Crime data for the first half of calendar year 2008 was released last month by the Fairfax County Police Department. While Fairfax remains one of the safest communities of its size in the nation, these statistics point out some emerging trends.
Larcenies are up by 15.7 percent from the same period last year, and the police department reports that GPS units continue to be one of the “hot commodities,” according to Chief David M. Rohrer. Any police officer will tell you that, even when you remove the unit so it can’t be seen, the little round smudge left by the suction cup still shows up on the windshield, advertising to thieves that there’s probably a GPS unit in the vehicle. You should hide the unit, and clean off the mark on the windshield, too!
Chief Rohrer also reports that robberies are down 25 percent (from 292 in the first half of 2007 to 218 in the first half of 2008), but that good news is offset by an 18 percent increase in aggravated assaults (174 in 2008 versus 147 in 2007). Total violent crime (murder, rape, robbery, and aggravated assault) is down 9.6 percent; property crime (burglary, larceny, and motor vehicle theft) increased 13.4 percent. Bottom line? Lock your vehicles. Lock your doors. One crime prevention officer told me: if the person at the door is not someone you would welcome with a hug, keep the door locked. A screen door only keeps the bugs out; it does not provide any level of security. Pay attention to your surroundings, especially in a dimly-lit parking lot. And call the police immediately if you are a victim of a crime or if something in your neighborhood just doesn’t seem right to you. Fairfax County is safe, but we can make it safer.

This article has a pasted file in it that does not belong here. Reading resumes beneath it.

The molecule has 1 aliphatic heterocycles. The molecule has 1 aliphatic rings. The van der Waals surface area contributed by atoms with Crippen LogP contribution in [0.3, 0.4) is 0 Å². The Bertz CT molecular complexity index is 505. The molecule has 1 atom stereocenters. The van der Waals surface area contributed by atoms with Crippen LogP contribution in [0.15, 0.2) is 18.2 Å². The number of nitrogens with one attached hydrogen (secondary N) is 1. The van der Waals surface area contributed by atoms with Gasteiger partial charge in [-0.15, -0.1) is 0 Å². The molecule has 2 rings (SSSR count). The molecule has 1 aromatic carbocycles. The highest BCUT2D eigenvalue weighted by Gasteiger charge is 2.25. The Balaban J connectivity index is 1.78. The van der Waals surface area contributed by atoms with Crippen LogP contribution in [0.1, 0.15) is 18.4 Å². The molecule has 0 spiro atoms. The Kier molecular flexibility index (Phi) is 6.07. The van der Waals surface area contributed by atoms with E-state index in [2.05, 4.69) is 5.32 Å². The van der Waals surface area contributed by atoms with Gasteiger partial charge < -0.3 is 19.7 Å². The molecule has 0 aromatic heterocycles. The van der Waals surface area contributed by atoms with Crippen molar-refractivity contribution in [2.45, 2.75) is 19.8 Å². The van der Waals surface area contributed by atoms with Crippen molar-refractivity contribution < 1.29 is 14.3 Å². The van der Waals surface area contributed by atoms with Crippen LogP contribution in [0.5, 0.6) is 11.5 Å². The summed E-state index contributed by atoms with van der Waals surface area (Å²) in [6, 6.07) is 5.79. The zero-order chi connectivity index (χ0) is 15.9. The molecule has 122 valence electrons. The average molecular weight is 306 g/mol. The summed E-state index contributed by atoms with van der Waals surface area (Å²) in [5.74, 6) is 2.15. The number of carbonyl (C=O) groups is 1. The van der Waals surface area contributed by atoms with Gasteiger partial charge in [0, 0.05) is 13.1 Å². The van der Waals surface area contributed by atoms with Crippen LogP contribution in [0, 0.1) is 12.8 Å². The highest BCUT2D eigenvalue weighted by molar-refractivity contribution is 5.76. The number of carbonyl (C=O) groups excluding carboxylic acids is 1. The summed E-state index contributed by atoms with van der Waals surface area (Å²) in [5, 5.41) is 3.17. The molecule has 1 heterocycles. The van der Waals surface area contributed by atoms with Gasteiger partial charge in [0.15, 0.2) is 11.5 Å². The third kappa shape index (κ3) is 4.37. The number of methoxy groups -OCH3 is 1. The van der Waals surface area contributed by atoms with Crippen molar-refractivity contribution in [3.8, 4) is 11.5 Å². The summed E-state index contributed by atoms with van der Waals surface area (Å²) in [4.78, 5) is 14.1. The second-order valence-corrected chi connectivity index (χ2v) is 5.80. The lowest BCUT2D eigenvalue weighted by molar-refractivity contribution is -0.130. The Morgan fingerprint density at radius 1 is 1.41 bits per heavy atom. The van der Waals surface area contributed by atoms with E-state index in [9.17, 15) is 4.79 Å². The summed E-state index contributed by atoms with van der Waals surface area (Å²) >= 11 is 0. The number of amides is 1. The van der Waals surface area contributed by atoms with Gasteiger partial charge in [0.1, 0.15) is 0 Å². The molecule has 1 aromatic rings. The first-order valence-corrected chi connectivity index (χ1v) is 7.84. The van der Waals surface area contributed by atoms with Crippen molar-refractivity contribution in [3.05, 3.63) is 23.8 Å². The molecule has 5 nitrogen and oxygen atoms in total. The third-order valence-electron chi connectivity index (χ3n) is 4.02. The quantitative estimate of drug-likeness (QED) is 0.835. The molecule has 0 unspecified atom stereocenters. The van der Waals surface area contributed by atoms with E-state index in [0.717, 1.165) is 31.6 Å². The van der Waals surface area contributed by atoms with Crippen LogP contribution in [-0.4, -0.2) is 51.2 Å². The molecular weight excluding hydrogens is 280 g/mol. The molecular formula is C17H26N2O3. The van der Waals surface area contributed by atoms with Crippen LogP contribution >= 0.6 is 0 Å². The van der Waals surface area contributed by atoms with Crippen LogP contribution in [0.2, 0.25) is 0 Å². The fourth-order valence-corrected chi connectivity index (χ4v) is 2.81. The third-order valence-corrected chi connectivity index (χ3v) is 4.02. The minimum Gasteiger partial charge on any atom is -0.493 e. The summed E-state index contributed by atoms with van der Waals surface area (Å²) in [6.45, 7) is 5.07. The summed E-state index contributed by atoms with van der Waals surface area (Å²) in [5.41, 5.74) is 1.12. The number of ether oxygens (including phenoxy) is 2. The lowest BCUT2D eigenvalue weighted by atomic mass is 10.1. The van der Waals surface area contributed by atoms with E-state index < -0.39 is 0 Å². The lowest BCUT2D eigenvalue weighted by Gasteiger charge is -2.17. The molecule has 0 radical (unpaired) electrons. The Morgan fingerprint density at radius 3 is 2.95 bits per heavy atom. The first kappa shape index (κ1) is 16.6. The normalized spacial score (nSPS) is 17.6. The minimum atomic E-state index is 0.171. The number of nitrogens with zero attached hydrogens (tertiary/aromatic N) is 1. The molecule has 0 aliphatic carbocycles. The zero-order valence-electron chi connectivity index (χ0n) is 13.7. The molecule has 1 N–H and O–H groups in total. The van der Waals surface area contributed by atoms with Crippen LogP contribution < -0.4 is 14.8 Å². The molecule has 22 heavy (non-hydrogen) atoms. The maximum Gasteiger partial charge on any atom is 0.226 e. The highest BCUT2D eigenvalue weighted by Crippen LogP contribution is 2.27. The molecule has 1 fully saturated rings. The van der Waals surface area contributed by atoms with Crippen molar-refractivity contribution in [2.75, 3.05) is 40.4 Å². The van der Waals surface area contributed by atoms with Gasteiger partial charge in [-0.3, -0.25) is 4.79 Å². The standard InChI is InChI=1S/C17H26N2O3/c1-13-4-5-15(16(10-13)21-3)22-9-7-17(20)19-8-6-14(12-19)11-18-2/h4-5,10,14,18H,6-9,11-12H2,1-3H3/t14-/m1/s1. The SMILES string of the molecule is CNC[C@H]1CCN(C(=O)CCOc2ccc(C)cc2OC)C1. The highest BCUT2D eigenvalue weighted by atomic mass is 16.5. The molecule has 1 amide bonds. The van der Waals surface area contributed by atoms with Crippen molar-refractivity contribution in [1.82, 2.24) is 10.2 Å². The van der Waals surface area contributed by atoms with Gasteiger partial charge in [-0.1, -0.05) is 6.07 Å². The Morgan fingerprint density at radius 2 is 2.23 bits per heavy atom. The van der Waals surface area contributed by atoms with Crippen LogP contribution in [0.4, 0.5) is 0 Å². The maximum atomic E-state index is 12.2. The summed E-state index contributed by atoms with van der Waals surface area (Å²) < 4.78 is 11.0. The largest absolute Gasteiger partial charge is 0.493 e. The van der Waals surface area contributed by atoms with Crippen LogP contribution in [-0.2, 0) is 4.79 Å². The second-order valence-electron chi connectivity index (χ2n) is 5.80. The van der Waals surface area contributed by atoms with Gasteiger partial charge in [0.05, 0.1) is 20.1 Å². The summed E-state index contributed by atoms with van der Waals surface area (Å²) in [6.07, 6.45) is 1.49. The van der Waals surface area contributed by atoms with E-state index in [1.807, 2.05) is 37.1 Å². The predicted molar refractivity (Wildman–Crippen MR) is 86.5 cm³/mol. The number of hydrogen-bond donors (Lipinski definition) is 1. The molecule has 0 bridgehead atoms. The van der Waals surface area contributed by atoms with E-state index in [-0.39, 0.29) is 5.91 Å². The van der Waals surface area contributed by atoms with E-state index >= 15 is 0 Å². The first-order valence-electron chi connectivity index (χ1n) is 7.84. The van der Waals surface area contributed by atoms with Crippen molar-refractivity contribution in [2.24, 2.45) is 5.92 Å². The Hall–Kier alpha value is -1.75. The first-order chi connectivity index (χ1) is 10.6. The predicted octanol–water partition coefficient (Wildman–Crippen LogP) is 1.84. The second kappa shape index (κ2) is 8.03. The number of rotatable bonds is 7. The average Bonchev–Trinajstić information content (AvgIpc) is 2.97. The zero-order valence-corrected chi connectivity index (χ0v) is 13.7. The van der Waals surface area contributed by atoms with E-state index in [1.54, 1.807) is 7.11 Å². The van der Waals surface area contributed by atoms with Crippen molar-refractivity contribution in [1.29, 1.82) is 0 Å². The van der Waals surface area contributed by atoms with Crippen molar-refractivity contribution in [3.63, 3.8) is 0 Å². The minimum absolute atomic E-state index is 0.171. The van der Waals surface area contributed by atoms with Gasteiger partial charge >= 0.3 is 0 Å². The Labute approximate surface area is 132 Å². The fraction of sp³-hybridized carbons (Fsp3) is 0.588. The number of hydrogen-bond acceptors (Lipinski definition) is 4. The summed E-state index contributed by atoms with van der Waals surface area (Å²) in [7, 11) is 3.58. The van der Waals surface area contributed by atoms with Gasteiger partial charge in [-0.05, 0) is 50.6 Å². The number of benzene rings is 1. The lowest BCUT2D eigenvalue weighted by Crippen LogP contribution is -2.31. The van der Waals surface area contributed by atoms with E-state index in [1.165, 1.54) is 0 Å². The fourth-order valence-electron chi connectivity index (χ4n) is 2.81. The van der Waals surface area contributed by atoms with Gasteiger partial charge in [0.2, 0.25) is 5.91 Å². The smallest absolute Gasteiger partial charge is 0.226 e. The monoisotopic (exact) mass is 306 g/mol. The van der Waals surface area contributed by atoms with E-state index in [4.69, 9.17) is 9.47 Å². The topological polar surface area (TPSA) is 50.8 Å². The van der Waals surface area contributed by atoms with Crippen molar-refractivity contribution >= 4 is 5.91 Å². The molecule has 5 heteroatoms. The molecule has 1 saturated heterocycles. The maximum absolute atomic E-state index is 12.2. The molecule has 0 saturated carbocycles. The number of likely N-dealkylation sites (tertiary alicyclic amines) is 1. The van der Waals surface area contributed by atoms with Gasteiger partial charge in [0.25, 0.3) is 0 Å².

One crime not included in the report is identity theft. One way to prevent identity theft is to shred any documents that contain personal information before discarding them. This Saturday, September 6, the Fairfax County Solid Waste Management Program, in conjunction with my office, is sponsoring a mass shredding opportunity at the Mason District Governmental Center, 6507 Columbia Pike in Annandale, from 9 a.m. until 2 p.m. Up to five boxes of paper per resident will be accepted for shredding at no charge.
At the same time and place, Fairfax County residents (proof of residency is required) may bring their household hazardous waste for collection and recycling. Items accepted include acids, gasoline, fluorescent bulbs and CFLs, fungicides, herbicides, insecticides, mercury products, oil-based paint, paint thinner, pesticides, poisons, pool chemicals, and rechargeable batteries (no automobile batteries will be accepted – take these to the I-66 Transfer Station or the 1-95 Landfill Complex). No business or commercial waste will be accepted. Because of space limitations, no computer recycling will be available.
Similar waste collection events have proven very popular, and the whole process is simple and time-efficient. Lines move quickly, and sometimes you don’t even have to get out of your car! I already have a box of old personal documents to shred, so I will look forward to seeing you on Saturday.